Reviews | Who believes in democracy?

And this idea and self-image has remained a powerful aspect of the right-wing imagination even as the old Nixon and Reagan majorities hav...


And this idea and self-image has remained a powerful aspect of the right-wing imagination even as the old Nixon and Reagan majorities have shrunk and disappeared: with each new era of grassroots activism, from the Tea Party to the revolts of the In today’s local education, the right-wing reliably casts itself as small-d Democrats, boldly standing up against liberal technocracy chanting “Yankee Doodle.”

In this complicated context, Donald Trump’s stories of stolen elections must be understood as a way to reconcile the two competing tendencies within conservatism, the intellectual right’s skepticism of mass democracy and comfort with counter-majoritarian institutions with the populist right’s small-d democratic self-image. In Trump’s toxic dreampolitik, there is in fact no tension: the right-wing coalition is justified in governing from a minority position because it deserved to be a real electoral majority, and it would be if only the liberal enemy were not so good at cheating.

Seen from within the right, the challenge of getting out of Trump’s deceptions is not simply a matter of rekindling a conservative commitment to democracy. Trump succeeded precisely because he exploited the right Following democratic impulses, speaking to them and co-opting them and claiming them for himself. Which means a conservative rival cannot defeat or replace him by simply accusing him of being undemocratic. Instead, the only plausible argument would be that his populism is self-limiting and that a post-Trump GOP could potentially win a seat. Following scanning majority than the one his supporters want to believe he has already won – one that would hold up no matter what the liberal enemy does.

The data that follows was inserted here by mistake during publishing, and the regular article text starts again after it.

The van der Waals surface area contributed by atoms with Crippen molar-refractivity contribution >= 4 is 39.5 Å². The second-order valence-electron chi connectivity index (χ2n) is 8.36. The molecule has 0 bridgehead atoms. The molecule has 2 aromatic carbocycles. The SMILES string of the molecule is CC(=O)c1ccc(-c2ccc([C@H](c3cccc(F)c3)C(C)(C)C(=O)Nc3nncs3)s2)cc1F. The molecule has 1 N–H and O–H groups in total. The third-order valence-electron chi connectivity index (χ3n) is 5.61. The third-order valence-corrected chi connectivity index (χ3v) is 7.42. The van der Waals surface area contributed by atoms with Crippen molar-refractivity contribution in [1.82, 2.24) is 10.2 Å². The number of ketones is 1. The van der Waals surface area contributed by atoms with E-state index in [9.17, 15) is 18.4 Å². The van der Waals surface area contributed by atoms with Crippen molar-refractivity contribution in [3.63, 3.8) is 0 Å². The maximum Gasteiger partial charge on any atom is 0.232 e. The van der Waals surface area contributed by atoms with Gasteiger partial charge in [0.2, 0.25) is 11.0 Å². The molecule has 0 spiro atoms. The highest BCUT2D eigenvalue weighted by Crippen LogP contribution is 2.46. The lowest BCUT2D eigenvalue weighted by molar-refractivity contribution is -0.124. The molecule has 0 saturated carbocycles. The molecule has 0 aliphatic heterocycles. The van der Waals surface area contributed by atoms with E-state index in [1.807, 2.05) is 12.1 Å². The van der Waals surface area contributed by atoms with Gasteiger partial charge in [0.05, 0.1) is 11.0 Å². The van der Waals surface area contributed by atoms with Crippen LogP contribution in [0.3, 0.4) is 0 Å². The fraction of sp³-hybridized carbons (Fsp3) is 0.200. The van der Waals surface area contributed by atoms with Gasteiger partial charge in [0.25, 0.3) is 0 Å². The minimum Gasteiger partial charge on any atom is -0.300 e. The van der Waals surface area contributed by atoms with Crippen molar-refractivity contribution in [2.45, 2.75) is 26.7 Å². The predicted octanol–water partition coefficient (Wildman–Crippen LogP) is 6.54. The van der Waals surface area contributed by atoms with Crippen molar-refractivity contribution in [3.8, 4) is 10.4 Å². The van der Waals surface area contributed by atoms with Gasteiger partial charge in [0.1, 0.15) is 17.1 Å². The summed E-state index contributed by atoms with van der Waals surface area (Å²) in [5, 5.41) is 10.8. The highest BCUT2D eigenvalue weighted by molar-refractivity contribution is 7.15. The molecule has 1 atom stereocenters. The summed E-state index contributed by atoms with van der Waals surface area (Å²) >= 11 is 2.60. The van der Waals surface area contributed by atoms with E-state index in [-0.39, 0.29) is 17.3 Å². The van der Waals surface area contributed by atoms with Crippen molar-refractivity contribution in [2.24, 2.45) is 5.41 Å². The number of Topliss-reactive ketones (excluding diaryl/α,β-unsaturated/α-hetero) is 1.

But if that argument is hard to make amid the smog of Trumpenkampf, so is the anti-Trump argument that makes American liberalism the force anyone who believes in American democracy should rally around. Because even if right-wing populists are wrong about their claim to represent a genuine American majority, they are absolutely right: contemporary liberalism is fundamentally misrepresented as a champion of popular self-reliance.

To be clear, the current Democratic Party is absolutely in favor of as many people as possible voting. There is no doubt about mass suffrage among liberals, no fear of electoral fraud and less concern than on the right about the pernicious influence of uninformed voters.

But when it comes to the work of government, the actual decisions that determine law and policy, liberalism is heir to its own not exactly democratic tradition – the progressive vision of disinterested experts claiming large swaths of the elaboration policies for themselves and away from the whims of public opinion, the whims of mere majorities.

This vision — what my colleague Nate Cohn recently called “Undemocratic liberalism” is a pervasive aspect of establishment politics not only in the United States but throughout the Western world. Question after controversial question, his answer to “Who Votes? is different from his answer to “Who decides?” In one case, the people; in the other, accredited experts, high-level stakeholders and activist groups, the bureaucratic process.



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